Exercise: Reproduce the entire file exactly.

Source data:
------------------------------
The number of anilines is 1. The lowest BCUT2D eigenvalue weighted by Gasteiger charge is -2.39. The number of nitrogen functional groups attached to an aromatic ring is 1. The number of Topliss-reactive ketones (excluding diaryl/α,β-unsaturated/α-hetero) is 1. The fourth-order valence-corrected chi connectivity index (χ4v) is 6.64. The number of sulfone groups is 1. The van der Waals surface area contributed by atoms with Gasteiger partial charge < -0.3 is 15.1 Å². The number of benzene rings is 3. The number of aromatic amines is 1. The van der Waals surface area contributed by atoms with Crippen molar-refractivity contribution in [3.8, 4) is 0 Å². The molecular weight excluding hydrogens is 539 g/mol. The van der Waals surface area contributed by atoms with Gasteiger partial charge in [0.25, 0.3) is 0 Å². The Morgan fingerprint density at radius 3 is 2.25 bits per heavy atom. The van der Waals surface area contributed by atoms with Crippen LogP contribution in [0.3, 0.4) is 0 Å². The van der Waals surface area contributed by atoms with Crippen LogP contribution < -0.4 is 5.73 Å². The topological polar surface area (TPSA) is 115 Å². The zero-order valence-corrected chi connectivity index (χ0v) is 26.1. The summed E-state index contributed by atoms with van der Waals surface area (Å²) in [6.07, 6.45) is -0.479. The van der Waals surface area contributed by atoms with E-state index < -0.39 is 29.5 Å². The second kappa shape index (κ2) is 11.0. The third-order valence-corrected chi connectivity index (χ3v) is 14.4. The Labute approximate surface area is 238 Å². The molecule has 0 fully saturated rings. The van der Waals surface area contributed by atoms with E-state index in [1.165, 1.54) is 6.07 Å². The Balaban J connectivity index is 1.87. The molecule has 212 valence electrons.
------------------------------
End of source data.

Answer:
The number of anilines is 1. The lowest BCUT2D eigenvalue weighted by Gasteiger charge is -2.39. The number of nitrogen functional groups attached to an aromatic ring is 1. The number of Topliss-reactive ketones (excluding diaryl/α,β-unsaturated/α-hetero) is 1. The fourth-order valence-corrected chi connectivity index (χ4v) is 6.64. The number of sulfone groups is 1. The van der Waals surface area contributed by atoms with Gasteiger partial charge < -0.3 is 15.1 Å². The number of benzene rings is 3. The number of aromatic amines is 1. The van der Waals surface area contributed by atoms with Crippen molar-refractivity contribution in [3.8, 4) is 0 Å². The molecular weight excluding hydrogens is 539 g/mol. The van der Waals surface area contributed by atoms with Gasteiger partial charge in [0.25, 0.3) is 0 Å². The Morgan fingerprint density at radius 3 is 2.25 bits per heavy atom. The van der Waals surface area contributed by atoms with Crippen LogP contribution in [0.3, 0.4) is 0 Å². The van der Waals surface area contributed by atoms with Crippen LogP contribution < -0.4 is 5.73 Å². The topological polar surface area (TPSA) is 115 Å². The zero-order valence-corrected chi connectivity index (χ0v) is 26.1. The summed E-state index contributed by atoms with van der Waals surface area (Å²) in [6.07, 6.45) is -0.479. The van der Waals surface area contributed by atoms with E-state index < -0.39 is 29.5 Å². The second kappa shape index (κ2) is 11.0. The third-order valence-corrected chi connectivity index (χ3v) is 14.4. The Labute approximate surface area is 238 Å². The molecule has 0 fully saturated rings. The van der Waals surface area contributed by atoms with E-state index in [1.165, 1.54) is 6.07 Å². The Balaban J connectivity index is 1.87. The molecule has 212 valence electrons.